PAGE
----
Friday, October 23, 2009

Expanding Horizons

So, when you apply for college, they want you to tell them everything about you; what extra-curricular things you do, what sports you play, what hidden talents you might have (nose kazoo falls into this category, in case you were wondering). They also want you to tell them why you'd be a good fit at their college, how you would, to use that wonderful cliche that we all love hearing so much, "broaden your horizons."

I like to think that occasionally mine expand, kind of on their own or with the help of my friends.

Tonight was one of the latter occasions.

My campus has quite a few international students. I could probably look up the percentage, but I feel kind of lazy and am expecting a phone call from my parents in a few minutes, but mostly I just feel kind of lazy. Of these international students, there is a very large Asian population on campus. Out of all my friends, I think about 1/3 of them are Asian (Jenny is a Chinese native, that's where the rest of her family lives) or of Asian descent. Then there's a few who find the culture very fascinating (like, someone may find Russian culture very interesting and immerse themselves in Russian - which, is kinda sorta an option here) and can speak the language almost like a native.

All of this combined led me to Sushi Night.

I know right now that those of you who know my digestive issues are cringing and going, "SUSHI!! WHAT THE HELL ARE YOU THINKING!?!?!" Bear with me. I am of the mindset that you only live once. Along with that, I'll try almost anything as long as it won't land me an ambulance ride. Even then, if it might get me an ambulance ride, I'll at least wear a helmet.

So, lo and behold, for dinner, myself and a group of friends trucked up the hill to the ballroom and proceeded to make sushi. I had no idea what I was doing, but that way okay. Honestly, there were quite a few people there to teach me. It's not really as difficult as you think it is.

You take a sheet of seaweed. I don't recommend going in the lake for this, because you'd probably end up growing something unpleasant in your stomach and digestive tract, and since I already have enough issues, I have no desire to do anything more down there. Anyway, you take some white rice, drop it on the seaweed, and then proceeded to smash it flat and try to cover as much of the seaweed as possible. (Please note that the seaweed is on a light wooden mat thingy that's covered in plastic wrap for sanitary reasons.) Next, add whatever you want to your sushi. Mine had tuna fish in it. With some spicy sauce (that was actually kind of burn-the-inside-of-your-mouth-accidentally-hot) but still good. Add a thinly sliced (longwise) cucumber. Then fold the mat and the seaweed over on itself and squeeze so that it kind of sticks together. Continue this until you have rolled the entire thing. If you want to be realistic and get kind of technical, go ahead and cut it into traditional sushi-sized bits. Or, if you're like me and kind of woefully American some days, pick it up and eat it like a burrito.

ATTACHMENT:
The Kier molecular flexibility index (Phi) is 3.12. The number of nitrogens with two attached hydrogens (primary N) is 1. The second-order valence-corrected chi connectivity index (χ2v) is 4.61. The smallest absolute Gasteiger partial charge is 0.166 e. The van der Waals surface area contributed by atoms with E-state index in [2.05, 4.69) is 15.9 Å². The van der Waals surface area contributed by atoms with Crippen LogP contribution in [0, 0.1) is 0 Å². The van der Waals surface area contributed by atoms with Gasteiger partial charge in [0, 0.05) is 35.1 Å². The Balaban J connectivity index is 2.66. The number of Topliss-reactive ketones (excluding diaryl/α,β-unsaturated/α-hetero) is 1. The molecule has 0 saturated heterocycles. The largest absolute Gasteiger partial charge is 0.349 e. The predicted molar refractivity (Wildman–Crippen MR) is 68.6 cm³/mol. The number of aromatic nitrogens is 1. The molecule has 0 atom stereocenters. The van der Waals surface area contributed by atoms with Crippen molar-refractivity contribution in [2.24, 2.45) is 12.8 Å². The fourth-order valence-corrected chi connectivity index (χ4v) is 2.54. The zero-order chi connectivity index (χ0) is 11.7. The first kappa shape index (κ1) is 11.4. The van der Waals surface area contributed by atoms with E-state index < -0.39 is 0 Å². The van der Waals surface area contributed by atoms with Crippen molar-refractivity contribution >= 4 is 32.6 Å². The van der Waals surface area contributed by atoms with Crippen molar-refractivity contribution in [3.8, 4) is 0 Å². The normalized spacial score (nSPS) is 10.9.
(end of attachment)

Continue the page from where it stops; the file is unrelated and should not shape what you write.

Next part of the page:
Another reason that I love my college is because of Fall Nationals.

Which, when you really think about it, is probably macho maleness at its finest.

Fall Nationals is, quite literally, a soapbox derby. Starting on a chosen Monday, students are encouraged to build their own soapbox derby cars (they'll get reimbursed up to $50, provided they have the receipt) and then they race them down the Hill. The Hill, I should mention, is not straight. It has curves. So, not only does your car need to support you, but you also need to have a way to steer, and brakes are usually a good idea.

As the first time witnessing such an event, I must say, it was absolutely hilarious.

A Hobart alumni won. He put a single, old white, obviously doctored arm chair onto a cart frame that would usually house the little tent thing you would pull your kids behind a bicycle in, and went down the hill on that. Absolutely priceless were the guys with the couch on wheels (it was so ugly it was hilarious) and the dean even had one. A length-wise sawed-in-half plastic barrel with two wheels in the back and a bicycle tire and handle-bars hooked on front.

At least everybody wore a helmet. And it was some of the best free entertainment I've had in a long time.

And that's how I "Expanded My Horizons" today. I feel kind of accomplished.

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"The difference between life and the movies is that a script has to make sense, and life doesn't."

-Joseph L. Mankiewicz